Pre-order – ships in March
When two-time Grammy-winning
producer Paul Brown (George Benson, Larry Carlton, Norman Brown,
Boney James, Kirk Whalum) agreed to produce contemporary jazz guitarist
Les Sabler’s “Tranquility” album, it led to a transformational project by the
fretman. With Brown at the helm, Sabler hit a new creative zenith on that
2021 album. For his ninth album, Sabler reunited with Brown to record
“Flying High,” which is slated to arrive on February 3 from New Vista
Brown’s fingerprints are all over “Tranquility.” His suggestion that Sabler
get a vintage 1967 Gibson Johnny Smith guitar reshaped the guitarist’s
sound, inspiring his best performances. Bringing in songwriters Shane
Theriot (Hall & Oates, Dr. John, Neville Brothers) and Lew Laing (Norman
Brown, Marion Meadows, Raheem DeVaughn) to write songs with him
equipped Sabler with richly melodic material incorporating an array of jazz,
R&B, funk and pop nuances. The teaming proved to be transcendent,
ushering Sabler into the number one spot on the Mediabase chart with the
gorgeous and graceful nylon stringed “Esselle’s Dance,” which also hit
number five on the Billboard chart. The compelling collection, along with
the impassioned and nimble guitarwork featured within, led to Sabler being
profiled in Vintage Guitar magazine.
“I’m at the top of my game, hitting my creative stride on the last album
(“Tranquility”). ‘Flying High’ takes it to another level,” said Sabler who
reassembled the same team for the new disc.
Actually, Sabler added one key figure to the “Flying High” creative outfit. It
was brought to Sabler’s attention that Abbey Road Studios mastering
engineer Geoff Pesche named “Tranquility” as his favorite album of 2021.
That spurred Sabler to invite Pesche to master “Flying High” in the iconic
studio made famous by The Beatles.
With Brown back in the producer’s chair and cowriting all seven original
songs for “Flying High,” Sabler again finds himself keeping frequent
company with Theriot (keyboards, rhythm guitar, bass, drum programming),
who cowrote five tunes on the new offering, including the album opener,
“Over The Top,” a cool and confident midtempo mood-setter that gets an
assist from Greg Vail’s whimsical flute.
Exemplifying self-assurance, Sabler stretches his artistic muse on the
searing “Compared To What,” a jam recorded by jazz pianist Les McCann
and saxophonist Eddie Harris at the famed Montreux Jazz Festival in
1969. In addition to Sabler’s incendiary finger work, this version burns via
the firepower of keyboardist Marco Basci, trumpeter Ron King, and Vail’s
sax over percolating rhythms cooked up by drummer Joel Taylor, bassist
Travis Carlton, and percussionist Lenny Castro.
“I’ve been a fan of McCann’s for decades and was fortunate to meet and
spend some time with the legend at the 1990 JazzTimes convention in
New Orleans. As luck had it, they put us in adjacent hotel rooms,” Sabler
Laing (keyboards, bass, drum programming) and Sabler pushed the limits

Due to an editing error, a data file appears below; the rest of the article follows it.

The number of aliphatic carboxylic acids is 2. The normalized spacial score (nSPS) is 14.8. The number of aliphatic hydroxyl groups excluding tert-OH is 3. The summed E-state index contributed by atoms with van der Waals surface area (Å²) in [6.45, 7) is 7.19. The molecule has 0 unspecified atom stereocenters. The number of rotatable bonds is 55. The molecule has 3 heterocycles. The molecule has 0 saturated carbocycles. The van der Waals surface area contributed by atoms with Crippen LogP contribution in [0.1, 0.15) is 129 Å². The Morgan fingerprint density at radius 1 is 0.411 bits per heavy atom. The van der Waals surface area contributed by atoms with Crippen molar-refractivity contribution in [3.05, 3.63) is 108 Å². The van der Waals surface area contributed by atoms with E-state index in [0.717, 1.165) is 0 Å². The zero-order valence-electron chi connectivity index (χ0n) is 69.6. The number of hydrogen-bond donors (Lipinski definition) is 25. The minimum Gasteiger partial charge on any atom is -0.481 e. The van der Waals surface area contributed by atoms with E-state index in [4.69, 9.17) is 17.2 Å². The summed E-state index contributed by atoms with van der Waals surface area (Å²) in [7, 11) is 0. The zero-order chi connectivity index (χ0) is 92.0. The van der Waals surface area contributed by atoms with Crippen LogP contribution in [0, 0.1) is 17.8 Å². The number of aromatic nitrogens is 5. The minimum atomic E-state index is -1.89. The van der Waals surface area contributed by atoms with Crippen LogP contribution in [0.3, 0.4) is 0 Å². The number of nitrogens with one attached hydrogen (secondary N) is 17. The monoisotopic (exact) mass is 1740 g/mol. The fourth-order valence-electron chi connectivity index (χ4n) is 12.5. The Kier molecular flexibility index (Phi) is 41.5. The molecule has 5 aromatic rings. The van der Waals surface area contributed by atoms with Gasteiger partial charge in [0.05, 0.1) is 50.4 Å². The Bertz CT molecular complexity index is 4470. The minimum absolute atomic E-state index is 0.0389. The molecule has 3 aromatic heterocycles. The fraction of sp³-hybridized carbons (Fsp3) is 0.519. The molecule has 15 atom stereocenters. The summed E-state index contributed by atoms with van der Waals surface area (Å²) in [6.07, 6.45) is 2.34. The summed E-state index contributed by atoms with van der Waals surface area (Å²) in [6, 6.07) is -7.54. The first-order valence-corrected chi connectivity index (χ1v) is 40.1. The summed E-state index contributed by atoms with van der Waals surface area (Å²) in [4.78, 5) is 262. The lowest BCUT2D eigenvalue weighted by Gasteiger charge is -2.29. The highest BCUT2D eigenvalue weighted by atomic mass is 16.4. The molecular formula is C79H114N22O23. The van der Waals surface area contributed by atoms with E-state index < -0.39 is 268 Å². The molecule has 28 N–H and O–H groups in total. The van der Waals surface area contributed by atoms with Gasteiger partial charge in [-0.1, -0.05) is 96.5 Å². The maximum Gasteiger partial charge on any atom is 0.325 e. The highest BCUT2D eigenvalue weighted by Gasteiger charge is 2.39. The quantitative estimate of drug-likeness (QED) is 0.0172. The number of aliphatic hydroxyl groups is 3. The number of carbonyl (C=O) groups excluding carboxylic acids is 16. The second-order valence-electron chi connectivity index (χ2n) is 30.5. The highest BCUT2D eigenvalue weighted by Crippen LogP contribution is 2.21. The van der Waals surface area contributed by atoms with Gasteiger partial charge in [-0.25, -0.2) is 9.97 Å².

with the single “Keep Pushin’” for “Tranquility,” and their reunion bodes to
be equally luminous. “Moonlight” builds on their chemistry as Sabler’s
sinewy electric guitar beams amidst the shimmering track.
The title cut ascends on its rousing chorus launched by a Gorden
Campbell drum groove. Sabler defers to the warmth of his nylon stringed
guitar on “Old Friends,” despite fostering a sense of exotic adventure. “New
Bossa,” a multicultural amalgam powered by a vibrantly animate melody, is
Sabler’s latest single to instantly dance onto the SiriusXM Watercolors
playlist and has begun its ascent of three national jazz charts
Venturing into standards territory, Sabler interprets Academy Award-
winning “The Windmills Of Your Mind” from 1968’s “The Thomas Crown
Affair” as a somber and sultry staccato Latin groove, using his nylon string
guitar to emote eloquently and exchange elegant banter with Lou
Pomanti’s (Michael Bublé, Gordon Lightfoot) keyboard poetics. Sabler
credits Dusty Springfield’s version as his influence.
Sabler’s inspiration for another modern classic, “Summer In The City,”
came from a version Quincy Jones recorded in 1973. Sabler’s
reimagination is steamy and creates tension like The Lovin’ Spoonful’s
original, but the guitarist is buttressed by a robust horn arrangement that
includes Vail’s bellowing saxophone. After, “Soft and Smooth” dials down
the intensity. Despite the slower, more deliberate cadence, Sabler’s
loquacious guitar licks leap to the fore in a lyrical repartee.
“Double Jeopardy” is seductive, mysterious and alluring, highlighted by
Sabler’s nylon string overtures and King’s soulful trumpet coos. Sabler
pays homage to one of his influences, guitar legend Kenny Burrell, on “A
Child Is Born,” which closes the collection. Burrell recorded the Thad
Jones gem in 1971.
“This arrangement differs from the original 3/4-meter as it is performed in
straight 4/4, however, it retains the expressive flavor of the beautiful
composition,” said Sabler.
A native of Montreal who makes his home in Nashville, Sabler recorded the
score for a Canadian Television Network documentary about the lost
treasures of the Titanic in 1989, seeding the release his debut album,
“Hidden Treasure,” the following year. His catalogue boasts collaborations
with Grammy winners Jeff Lorber, Vinnie Colaiuta and Jerry Hey as well
as Grammy nominees Brian Bromberg, Eric Marienthal, Richard Elliot
and Alex Acuna. Sabler earned a Jazz Artist of the Year nomination from
the Canadian Indie Awards while his albums have been nominated
multiple times for Album of the Year by the Canadian Smooth Jazz
Awards, which also honored him twice as a Guitarist of the Year
nominee. On stage, Sabler has headlined or opened for artists such as
Lorber, Elliot, Spyro Gyra, Michael Lington and Diane Schuur.
“Flying High” contains the following songs:
“Over The Top”
“Compared To What”
“The Windmills Of Your Mind”
“Summer In The City”
“Soft and Smooth”
“A Child Is Born”